VoxEU Column Financial Regulation and Banking Monetary Policy

Monetary policy in a world of cryptocurrencies

Cryptocurrencies have attracted the attention of consumers, policymakers and the media. This column investigates whether they can jeopardise the primary function of central banks, namely, controlling inflation and economic activity. Currency competition can succeed in calming inflation and preventing the sort of manipulation of interest rates and prices to which governments have historically been prone. But currency competition may also lead to government money losing the function of medium of exchange, which could be risky and lead government currency into further troubles. 

Can cryptocurrencies jeopardise the primary function of central banking – controlling inflation and economic activity – or at any rate limit their operational tools? The short answer is yes, they can.

Currency competition is not a recent phenomenon. Hayek wondered why government should be given the exclusive right to issue and regulate money, observing that it “…has certainly not helped to give us a better money than we would otherwise have had, and a very much worse one…” (Hayek 1976: 32). Things have changed since his time, and central banks in advanced economies have succeeded in controlling the value of their currencies and taming inflation.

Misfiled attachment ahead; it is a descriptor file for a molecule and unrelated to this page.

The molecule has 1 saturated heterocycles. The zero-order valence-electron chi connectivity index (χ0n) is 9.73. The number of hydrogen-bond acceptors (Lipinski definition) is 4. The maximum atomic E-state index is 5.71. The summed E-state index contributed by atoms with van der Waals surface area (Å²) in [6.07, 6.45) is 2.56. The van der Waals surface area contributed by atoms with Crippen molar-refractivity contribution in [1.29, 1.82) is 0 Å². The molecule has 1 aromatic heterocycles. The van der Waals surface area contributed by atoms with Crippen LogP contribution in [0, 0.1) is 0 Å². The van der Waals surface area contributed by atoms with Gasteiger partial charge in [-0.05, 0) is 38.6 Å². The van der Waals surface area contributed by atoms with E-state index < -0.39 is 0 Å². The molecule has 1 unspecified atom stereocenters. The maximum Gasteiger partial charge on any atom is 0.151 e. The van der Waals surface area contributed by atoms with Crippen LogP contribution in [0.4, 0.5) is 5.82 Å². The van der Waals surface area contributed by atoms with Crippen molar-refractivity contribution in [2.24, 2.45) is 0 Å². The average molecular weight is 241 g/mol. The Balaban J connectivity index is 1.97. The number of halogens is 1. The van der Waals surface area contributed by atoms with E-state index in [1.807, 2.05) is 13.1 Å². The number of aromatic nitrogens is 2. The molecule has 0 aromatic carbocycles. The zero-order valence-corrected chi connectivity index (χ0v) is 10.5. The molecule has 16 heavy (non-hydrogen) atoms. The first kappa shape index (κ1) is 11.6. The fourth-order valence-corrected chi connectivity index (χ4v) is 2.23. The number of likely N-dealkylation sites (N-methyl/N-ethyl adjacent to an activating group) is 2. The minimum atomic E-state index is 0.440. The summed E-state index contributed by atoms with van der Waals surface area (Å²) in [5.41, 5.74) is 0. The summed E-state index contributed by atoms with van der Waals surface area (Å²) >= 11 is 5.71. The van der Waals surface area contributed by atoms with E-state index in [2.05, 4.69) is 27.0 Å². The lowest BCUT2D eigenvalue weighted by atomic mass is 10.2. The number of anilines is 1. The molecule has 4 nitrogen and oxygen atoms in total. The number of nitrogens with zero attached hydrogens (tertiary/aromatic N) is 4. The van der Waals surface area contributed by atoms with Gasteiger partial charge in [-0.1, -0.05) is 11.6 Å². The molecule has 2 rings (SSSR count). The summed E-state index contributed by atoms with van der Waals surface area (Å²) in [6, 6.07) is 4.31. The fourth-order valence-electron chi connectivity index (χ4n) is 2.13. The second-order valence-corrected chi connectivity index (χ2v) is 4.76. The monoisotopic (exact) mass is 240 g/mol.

Money is not an object, and indeed, it can be quite imaginary – cryptocurrencies are digital, not physically minted. It is even misleading, as Hayek observed, to think of ‘money’ as a noun: “…it would be more helpful for the explanation of monetary phenomena if ‘money’ were an adjective describing a property which different things could possess to varying degrees” (p. 56).1

To a certain or varying degree, cryptocurrencies have the same properties as traditional currencies, serving as medium of exchange, unit of account, and store of value. Chiefly, however, they function as a medium of exchange. Interestingly, monetary history offers other examples of uncoined money. As Luigi Einaudi (1936) noted, for centuries, ever since Charlemagne, an ‘imaginary’ money existed but served only as unit of account and never, unlike today’s cryptocurrencies, as medium of exchange. 

While digital and government currencies have some similar properties, government money also has special characteristics that today’s cryptocurrencies lack. Central banks also issue interest-bearing liabilities (reserves) and set policy in terms of this risk-free interest rate. Cryptocurrencies do not take the form of interest-bearing securities, and the growth in their supply is determined by an algorithm that allows new units to be minted. Government money is the liability of an agent, and the treasury can potentially back it by levying taxes. Digital currency is not the liability of any agent and has no fiscal backing.